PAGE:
Upscale neighbourhoods and chic designs are not the only things that Meguro City Ward has going for it. The area's many temples and shrines form part of a vibrant local atmosphere, allowing residents and visitors to take in the pleasant ambience of the ward. Here is an introduction to some of the temples and shrines that call Meguro home and how to reach them.
Statues galore at Daien-ji Temple, a small but culturally significant temple. Featuring kappa river sprite, koshin three monkey statues the temple is most famous for its gohyaku-rakan. These 500 statues of the Buddha and his followers were carved out of stone to atone for the Great Meiwa Fire of 1772 that started here at the temple.
A 3-minute walk from Meguro Station on the JR Yamanote Line.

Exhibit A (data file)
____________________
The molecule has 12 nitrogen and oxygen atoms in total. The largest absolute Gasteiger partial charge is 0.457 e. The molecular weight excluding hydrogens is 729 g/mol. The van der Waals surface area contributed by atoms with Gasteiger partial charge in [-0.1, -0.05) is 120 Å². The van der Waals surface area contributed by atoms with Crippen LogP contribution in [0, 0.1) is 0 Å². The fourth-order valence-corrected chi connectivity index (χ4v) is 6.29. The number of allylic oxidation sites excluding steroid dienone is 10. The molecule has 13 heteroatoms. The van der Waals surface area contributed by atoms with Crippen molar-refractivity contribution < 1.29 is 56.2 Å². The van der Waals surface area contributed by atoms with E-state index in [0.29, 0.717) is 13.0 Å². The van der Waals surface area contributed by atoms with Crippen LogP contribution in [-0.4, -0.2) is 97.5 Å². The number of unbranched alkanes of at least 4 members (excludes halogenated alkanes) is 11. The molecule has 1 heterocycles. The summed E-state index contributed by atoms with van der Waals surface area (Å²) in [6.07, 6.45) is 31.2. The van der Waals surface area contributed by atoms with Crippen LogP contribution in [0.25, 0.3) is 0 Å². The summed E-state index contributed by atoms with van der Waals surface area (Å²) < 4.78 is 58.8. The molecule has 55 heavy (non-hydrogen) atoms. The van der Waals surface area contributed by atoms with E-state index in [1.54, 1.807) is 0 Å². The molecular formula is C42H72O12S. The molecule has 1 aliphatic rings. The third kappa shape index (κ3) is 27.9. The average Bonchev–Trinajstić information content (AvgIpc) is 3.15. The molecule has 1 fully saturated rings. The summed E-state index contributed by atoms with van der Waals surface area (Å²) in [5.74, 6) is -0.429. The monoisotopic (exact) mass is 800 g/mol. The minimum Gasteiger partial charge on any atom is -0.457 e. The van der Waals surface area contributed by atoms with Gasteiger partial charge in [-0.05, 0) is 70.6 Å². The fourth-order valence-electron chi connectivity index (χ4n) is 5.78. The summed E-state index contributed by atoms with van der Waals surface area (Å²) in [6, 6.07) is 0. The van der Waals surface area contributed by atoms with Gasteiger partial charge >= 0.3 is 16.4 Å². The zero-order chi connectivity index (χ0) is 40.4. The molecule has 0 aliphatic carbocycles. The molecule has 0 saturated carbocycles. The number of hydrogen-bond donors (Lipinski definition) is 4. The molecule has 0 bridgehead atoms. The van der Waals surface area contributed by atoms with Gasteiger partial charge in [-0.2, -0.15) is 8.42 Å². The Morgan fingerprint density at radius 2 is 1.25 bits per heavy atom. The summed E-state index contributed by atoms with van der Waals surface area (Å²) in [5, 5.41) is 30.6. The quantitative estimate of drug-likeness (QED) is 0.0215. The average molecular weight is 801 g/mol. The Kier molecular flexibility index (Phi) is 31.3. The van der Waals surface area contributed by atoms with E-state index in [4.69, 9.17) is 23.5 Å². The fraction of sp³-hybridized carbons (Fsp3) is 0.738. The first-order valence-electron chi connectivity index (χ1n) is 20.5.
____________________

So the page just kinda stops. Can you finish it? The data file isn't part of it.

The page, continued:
Jiyugaoka Kumano Shrine
Founded some 800 years ago, Jiyugaoka Kumano Shrine features the statue of the man who named the Jiyugaoka area, Kyujiro Kuriyama. More robust leaning komainu guardians stand watch over the shrine while a pine tree planted here is said to have been brought over from the famous Yoshino Grand Shrine all the way in Nara Prefecture.
A 4-minute walk from Jiyugaoka Station on the Tokyu Oimachi or Toyoko lines.
Established in the 9th century, Meguro Fudo-son is the city's largest temple and home to Fudo Myo, the black-eyed guardian deity that once protected old Edo. The cherry blossoms here are popular during the spring season while the grounds happen to also be the final resting place of Konyo Aoki, a scientist who encouraged Japan's enjoyment of the sweet potato.
A 10-minute walk from Fudo Mae Station on the Tokyu Meguro Line.
Home to a shrine dedicated to the wife of the second shogun as well as a high ranking Edo period priest, Yutenji Temple is an expansive location surrounded by temple complexes. Each year in late May, a festival is held here to commemorate the sacrifice of those firefighters who lost their lives in the course of their duties.
An 8-minute walk from Yutenji Station on the Tokyu Toyoko Line.